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Women, Work and Family in the Antebellum Mountain South  (Cambridge University Press, 2008)


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Indentured Servitude on Appalachian Frontiers

This is a copyrighted document from the electronic archive for Wilma A. Dunaway, Women, Work and Family in the Antebellum Mountain South (Cambridge University Press, 2008).


By the time of the Revolutionary War, indentured servitude had been a common practice in the United States for 150 years. According to Kenneth Stampp:

Redemptioners paid their passage to America by binding themselves as servants for terms of from two to seven years. In the seventeenth century most of the servants were English; in the eighteenth century most of them were Germans, Swiss, Scots, Scotch-Irish, and Irish. Victims of kidnappers and convicts sentenced to transportation by English courts supplemented this flow of unfree labor. Probably more than half of the immigrants to the thirteen English colonies in North American came as bondsmen.

By 1750, a majority of the white population of the U.S. was native-born, so immigrant indentured laborers "were an increasingly less visible part of the labor force and a very small proportion of the adult female population." By the middle of the eighteenth century, only about one in ten of the country’s new foreign arrivals was a bound laborers. Historically, the slight over-representation of white Appalachian males was caused by the immigration of greater numbers of foreign men to the frontiers. In 1790, the Appalachian counties with the lowest percentage of females were located in Maryland, West Virginia, Kentucky, and Virginia, areas of the U.S. South that received the greatest numbers of foreign immigrants in this period. In this era, Maryland and Virginia received more than 1,000 indentured servants a year, most of them from Germany and Ireland, and three-quarters of them were males. We can also get a limited sense of the extent of indentured servitude by examining frontier newspaper advertisements. Of 602 runaways posted in eight regional newspapers between 1790 and 1810, nearly 6 percent were rewards offered for the return of indentured laborers. Two-fifths of these runaways were immigrants, and more than one-third were females, like the missing "spinner from Ireland" posted in 1801 by an east Tennessee employer. A sixteen-year-old female escaped from her Frederick County, Maryland, employer and was believed to be on the east Tennessee frontier in 1793. The "Public" was "Warned" by Daniel Wythe "Not to Harber [his] indentured servant, Biddy Colbert, emigrant from Ireland."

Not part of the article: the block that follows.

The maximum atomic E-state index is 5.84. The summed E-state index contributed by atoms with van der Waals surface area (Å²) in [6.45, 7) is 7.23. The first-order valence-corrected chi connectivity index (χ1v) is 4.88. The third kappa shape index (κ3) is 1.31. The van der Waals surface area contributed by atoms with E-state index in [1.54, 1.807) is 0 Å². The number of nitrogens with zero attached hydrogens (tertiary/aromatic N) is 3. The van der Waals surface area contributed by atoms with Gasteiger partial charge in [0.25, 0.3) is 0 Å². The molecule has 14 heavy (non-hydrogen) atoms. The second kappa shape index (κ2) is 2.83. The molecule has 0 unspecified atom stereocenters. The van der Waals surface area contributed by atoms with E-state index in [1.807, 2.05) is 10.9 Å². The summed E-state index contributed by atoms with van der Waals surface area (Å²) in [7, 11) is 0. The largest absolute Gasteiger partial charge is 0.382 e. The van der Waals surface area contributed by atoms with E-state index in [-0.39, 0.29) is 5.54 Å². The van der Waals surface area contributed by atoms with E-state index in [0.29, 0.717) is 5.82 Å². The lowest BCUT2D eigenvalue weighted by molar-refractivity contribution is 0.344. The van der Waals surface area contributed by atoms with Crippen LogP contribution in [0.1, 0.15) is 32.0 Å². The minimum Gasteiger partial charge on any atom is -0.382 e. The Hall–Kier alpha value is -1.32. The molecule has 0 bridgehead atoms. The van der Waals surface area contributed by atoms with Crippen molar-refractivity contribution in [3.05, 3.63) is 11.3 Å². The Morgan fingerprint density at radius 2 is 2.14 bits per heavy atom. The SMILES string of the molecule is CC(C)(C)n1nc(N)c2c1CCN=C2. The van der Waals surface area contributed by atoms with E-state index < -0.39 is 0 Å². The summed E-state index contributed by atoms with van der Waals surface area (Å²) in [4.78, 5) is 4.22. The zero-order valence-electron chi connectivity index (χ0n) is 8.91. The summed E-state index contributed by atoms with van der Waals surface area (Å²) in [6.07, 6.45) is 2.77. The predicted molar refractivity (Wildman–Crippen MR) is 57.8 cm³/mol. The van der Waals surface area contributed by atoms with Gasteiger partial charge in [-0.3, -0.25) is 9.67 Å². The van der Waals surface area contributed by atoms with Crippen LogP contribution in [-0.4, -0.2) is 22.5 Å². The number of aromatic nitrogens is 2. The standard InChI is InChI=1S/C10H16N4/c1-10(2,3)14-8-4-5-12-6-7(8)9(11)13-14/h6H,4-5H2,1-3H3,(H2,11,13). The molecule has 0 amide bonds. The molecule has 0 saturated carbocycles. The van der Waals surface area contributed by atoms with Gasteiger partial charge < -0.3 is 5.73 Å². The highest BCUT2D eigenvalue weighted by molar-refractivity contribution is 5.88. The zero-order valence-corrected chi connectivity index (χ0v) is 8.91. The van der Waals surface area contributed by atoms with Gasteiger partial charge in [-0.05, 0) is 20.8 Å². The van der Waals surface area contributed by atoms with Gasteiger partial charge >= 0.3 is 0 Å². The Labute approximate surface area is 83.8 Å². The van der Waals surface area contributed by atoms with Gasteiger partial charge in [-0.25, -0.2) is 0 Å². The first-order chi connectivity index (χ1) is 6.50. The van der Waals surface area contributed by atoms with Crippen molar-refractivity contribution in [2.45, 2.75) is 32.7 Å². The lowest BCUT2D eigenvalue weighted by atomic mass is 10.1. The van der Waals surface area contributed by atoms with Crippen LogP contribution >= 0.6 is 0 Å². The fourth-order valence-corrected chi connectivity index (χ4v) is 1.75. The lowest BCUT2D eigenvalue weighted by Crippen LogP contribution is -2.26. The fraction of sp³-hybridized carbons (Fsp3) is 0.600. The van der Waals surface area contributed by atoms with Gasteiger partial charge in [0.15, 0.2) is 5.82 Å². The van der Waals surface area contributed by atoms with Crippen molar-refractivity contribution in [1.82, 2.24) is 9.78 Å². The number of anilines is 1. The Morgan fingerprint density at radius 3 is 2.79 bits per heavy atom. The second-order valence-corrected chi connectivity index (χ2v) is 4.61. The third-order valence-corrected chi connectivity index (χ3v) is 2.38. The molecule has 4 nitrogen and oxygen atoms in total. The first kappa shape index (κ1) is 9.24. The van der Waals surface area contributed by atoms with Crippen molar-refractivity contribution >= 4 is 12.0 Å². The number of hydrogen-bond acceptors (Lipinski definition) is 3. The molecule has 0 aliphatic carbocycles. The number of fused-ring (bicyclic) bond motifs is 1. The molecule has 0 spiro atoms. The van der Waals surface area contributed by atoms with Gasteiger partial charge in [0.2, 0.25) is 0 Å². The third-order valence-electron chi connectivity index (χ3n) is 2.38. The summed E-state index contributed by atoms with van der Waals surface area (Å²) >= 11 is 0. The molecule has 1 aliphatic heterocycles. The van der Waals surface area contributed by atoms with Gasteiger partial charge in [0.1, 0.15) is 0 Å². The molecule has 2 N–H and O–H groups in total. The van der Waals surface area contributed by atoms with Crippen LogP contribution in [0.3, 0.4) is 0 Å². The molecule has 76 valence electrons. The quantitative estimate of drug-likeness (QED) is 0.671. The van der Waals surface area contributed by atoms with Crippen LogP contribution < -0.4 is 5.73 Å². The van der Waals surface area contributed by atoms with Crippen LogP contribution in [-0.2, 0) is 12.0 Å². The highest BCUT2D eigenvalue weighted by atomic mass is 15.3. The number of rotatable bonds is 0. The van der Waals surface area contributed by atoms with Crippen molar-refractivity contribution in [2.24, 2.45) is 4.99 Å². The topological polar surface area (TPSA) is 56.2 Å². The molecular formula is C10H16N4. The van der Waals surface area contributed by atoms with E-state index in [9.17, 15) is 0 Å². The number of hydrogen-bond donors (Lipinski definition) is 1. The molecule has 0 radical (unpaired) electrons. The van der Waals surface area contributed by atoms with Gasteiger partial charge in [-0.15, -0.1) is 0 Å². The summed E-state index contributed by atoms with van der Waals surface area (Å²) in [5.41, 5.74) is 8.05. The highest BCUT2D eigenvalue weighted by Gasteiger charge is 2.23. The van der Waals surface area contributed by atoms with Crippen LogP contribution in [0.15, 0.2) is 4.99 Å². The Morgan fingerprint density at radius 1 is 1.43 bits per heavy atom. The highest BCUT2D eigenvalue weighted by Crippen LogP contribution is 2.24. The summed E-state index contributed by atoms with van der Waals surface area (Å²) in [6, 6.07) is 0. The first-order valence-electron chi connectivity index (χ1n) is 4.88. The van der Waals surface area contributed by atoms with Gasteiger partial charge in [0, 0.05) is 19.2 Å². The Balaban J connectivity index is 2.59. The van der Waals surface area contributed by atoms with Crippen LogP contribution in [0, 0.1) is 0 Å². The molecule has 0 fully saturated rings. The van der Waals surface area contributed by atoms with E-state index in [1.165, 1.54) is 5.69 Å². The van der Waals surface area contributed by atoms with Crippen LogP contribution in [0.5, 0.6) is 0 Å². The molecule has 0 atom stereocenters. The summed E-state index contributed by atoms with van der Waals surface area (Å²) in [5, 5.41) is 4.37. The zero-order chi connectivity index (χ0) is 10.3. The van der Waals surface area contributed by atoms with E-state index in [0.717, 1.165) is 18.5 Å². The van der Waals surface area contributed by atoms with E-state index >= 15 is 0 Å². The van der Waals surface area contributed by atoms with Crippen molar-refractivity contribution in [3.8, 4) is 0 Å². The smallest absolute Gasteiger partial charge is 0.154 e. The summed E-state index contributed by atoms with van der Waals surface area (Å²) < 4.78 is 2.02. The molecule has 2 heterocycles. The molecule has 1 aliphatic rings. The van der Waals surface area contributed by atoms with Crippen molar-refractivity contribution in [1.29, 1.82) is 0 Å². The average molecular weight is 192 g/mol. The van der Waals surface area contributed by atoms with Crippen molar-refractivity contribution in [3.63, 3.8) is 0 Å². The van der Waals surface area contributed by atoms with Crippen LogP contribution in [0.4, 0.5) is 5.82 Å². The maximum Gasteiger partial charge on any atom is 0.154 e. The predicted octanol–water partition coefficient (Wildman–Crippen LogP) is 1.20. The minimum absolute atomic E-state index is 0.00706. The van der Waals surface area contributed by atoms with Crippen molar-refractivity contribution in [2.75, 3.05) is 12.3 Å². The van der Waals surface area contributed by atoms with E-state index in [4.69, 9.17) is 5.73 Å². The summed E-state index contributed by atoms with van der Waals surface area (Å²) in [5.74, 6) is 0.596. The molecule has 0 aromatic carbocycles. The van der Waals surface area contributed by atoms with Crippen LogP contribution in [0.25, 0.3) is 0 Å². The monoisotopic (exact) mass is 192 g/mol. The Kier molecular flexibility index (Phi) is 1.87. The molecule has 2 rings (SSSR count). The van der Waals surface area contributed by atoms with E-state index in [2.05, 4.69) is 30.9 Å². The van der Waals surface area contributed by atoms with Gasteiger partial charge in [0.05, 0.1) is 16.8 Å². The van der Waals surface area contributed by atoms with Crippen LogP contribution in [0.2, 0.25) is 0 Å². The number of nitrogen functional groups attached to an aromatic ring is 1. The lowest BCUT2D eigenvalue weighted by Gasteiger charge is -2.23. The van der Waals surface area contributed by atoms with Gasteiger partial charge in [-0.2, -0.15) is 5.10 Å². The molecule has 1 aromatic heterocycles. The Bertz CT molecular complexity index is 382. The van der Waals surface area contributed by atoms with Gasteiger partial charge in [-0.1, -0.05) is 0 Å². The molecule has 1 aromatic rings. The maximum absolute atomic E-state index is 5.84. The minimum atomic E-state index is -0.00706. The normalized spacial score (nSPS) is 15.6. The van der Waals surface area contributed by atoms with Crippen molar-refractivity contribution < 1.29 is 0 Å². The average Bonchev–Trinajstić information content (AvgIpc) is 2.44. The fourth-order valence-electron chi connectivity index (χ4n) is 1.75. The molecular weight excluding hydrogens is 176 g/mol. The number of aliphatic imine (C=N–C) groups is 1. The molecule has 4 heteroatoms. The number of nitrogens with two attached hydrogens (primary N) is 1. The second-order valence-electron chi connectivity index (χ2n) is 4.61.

By 1820, the census reported only 2,580 white foreigners in Southern Appalachia, representing less than three-tenths of one percent of the total population. More than 90 percent of them resided in Maryland, Virginia, and West Virginia, the vast majority of them males. Only about half these immigrants would have been indentured, meaning that no more than one of about every 1,000 residents would have been a bonded emigrant laborer in 1819. Even though immigrants accounted for nearly 2 percent of the western Maryland population, there were many more locally-indentured persons in the rest of Southern Appalachia than there were bonded immigrants. Following British laws established during the colonial period, post-Revolutionary public authorities indentured the labor of those who were likely to fall upon the public dole. Appalachian county governments bound out indigent adults and children whose families could no longer care for them. The age, gender, and racial trends are clearly documented in early records of Appalachian poor houses, for women and orphans represented more than two-thirds of the individuals whose labor was auctioned off by county governments. Isaac Miller of Anderson County, Tennessee, advertised in 1819 for the return of Margaret Hutcheson who had been bound to him by the county poor house. Obviously, the seventeen-year-old girl had tried the patience of her master, for he offered only "a reward of 61/4 cents to the person who w[ould] deliver her to [him]," caustically adding, "but I will not thank any person for doing so." When an orphan was bound out by the county poor house, the child was legally tied to the master until the age of eighteen or twenty-one. Because he saw so few white female servants, Toulmin erroneously claimed that "there [we]re no indented servants" in east Kentucky at the turn of the nineteenth century. In east Kentucky, as in other parts of the South, orphans were often bound to tradesmen or farmers until age 21, and indigent adults were typically bound for three to seven years. However, there is no way to document how many laborers were bound out by their own families. When parents indentured their own children, it was for "a usual term of seven years if a girl, or five if a boy." Most scholars have ignored the continuing indenturement of free whites, free blacks, and Indians after 1800, incorrectly claiming that such servitude ended abruptly after slavery was firmly established in the U.S. South. However, there was no neat historical termination of this practice as the numbers of slaves increased. Even though it is highly likely that there were two to three times more bound laborers in the early 1800s, indenturement was a common practice throughout the antebellum period.